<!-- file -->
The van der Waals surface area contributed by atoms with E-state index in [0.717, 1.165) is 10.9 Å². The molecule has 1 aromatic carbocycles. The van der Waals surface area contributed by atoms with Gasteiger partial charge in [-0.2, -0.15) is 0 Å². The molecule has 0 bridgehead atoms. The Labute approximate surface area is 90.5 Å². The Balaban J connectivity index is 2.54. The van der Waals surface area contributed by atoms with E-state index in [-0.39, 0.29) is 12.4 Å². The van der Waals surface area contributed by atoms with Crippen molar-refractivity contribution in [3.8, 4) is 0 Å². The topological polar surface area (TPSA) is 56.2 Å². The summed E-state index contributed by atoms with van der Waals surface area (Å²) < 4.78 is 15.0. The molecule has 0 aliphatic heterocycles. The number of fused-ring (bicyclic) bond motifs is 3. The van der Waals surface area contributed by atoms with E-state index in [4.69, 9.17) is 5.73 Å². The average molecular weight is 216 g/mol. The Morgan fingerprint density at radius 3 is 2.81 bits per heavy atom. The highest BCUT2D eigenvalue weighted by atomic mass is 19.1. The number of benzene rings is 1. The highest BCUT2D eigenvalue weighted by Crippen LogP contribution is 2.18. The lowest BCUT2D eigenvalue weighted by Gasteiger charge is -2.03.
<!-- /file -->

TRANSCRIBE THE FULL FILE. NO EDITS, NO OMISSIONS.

The van der Waals surface area contributed by atoms with E-state index in [0.717, 1.165) is 10.9 Å². The molecule has 1 aromatic carbocycles. The van der Waals surface area contributed by atoms with Gasteiger partial charge in [-0.2, -0.15) is 0 Å². The molecule has 0 bridgehead atoms. The Labute approximate surface area is 90.5 Å². The Balaban J connectivity index is 2.54. The van der Waals surface area contributed by atoms with E-state index in [-0.39, 0.29) is 12.4 Å². The van der Waals surface area contributed by atoms with Crippen molar-refractivity contribution in [3.8, 4) is 0 Å². The topological polar surface area (TPSA) is 56.2 Å². The summed E-state index contributed by atoms with van der Waals surface area (Å²) < 4.78 is 15.0. The molecule has 0 aliphatic heterocycles. The number of fused-ring (bicyclic) bond motifs is 3. The van der Waals surface area contributed by atoms with E-state index in [4.69, 9.17) is 5.73 Å². The average molecular weight is 216 g/mol. The Morgan fingerprint density at radius 3 is 2.81 bits per heavy atom. The highest BCUT2D eigenvalue weighted by atomic mass is 19.1. The number of benzene rings is 1. The highest BCUT2D eigenvalue weighted by Crippen LogP contribution is 2.18. The lowest BCUT2D eigenvalue weighted by Gasteiger charge is -2.03.